Jesper Blomqvist, the Swedish teenager who single-handedly destroyed Manchester United’s European Cup ambitions in the 1995/96 season when playing for IFK Gothenburg, is also bought in, in his case from Italian giants AC Parma, in what is no doubt a precaution against Giggs’ precarious hamstrings.
But it is up front that Fergie raises many an eyebrow when he splashes out £12.5m on Aston Villa’s Trinidadian striker, Dwight Yorke. In an unprecedented move in the English game, Manchester United amass four international forwards in their squad when Yorke joins England’s Teddy Sheringham, brought in as Eric Cantona’s replacement in the summer of 1997, the prolific Andy Cole, and Norwegian Ole Gunnar Solkskjaer.
All up, the squad contains over twenty players who are on active international duty for their countries at the time.
Captained by a fit-again and hungry-as-ever Roy Keane, and commanded by the utterly dominant Peter Schmeichel in goal, 17 different players scored 126 goals that season in a freely-attacking style made possible by a midfield that contained Scholes, Giggs and Beckham, all in their youthful glory.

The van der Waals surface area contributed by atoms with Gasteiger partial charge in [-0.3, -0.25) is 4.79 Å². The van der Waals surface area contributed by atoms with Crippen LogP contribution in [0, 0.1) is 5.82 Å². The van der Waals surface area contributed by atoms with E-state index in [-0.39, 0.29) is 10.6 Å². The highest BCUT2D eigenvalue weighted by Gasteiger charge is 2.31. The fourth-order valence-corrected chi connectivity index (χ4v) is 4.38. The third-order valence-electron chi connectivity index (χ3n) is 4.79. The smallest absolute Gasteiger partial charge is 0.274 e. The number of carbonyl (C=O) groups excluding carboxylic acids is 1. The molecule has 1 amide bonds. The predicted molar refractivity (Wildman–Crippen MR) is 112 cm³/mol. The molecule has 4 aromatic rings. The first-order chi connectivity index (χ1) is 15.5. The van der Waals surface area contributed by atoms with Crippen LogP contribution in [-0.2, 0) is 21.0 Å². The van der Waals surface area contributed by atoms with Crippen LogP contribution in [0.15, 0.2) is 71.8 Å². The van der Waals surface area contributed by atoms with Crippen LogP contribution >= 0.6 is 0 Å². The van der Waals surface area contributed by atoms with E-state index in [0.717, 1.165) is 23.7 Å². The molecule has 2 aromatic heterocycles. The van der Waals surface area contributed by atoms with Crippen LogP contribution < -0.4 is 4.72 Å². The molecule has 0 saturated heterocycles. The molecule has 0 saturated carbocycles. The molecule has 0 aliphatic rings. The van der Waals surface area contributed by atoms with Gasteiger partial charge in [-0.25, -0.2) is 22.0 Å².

This team captured the imagination of everybody watching football at the time, as Ferguson built the first-ever super squad – but definitely not the last.
Fans and pundits alike, however, all began asking themselves: How could they possibly all play? What does Fergie need all them for? Where’s he going to fit them all in? But Ferguson had seen the future, yet again, and – over the next three years – the Manchester United juggernaut rolled to three successive titles, each one seemingly easier than the last.
In 2000, United posted by a record that will most likely stand for all time when they won the English Premier League by margin of 18 points in 2001. No, that isn’t an error – a full 18 points! In 2001, it was 10 points. The 1999 victory was the squeakiest of the three-in-a-row titles, won from a very impressive – and unlucky – Arsenal on the last day of the league season by a solitary point.
No other team in the Premier League era has matched the feat of winning three league titles on the spin, and it looks unlikely that any team ever will again.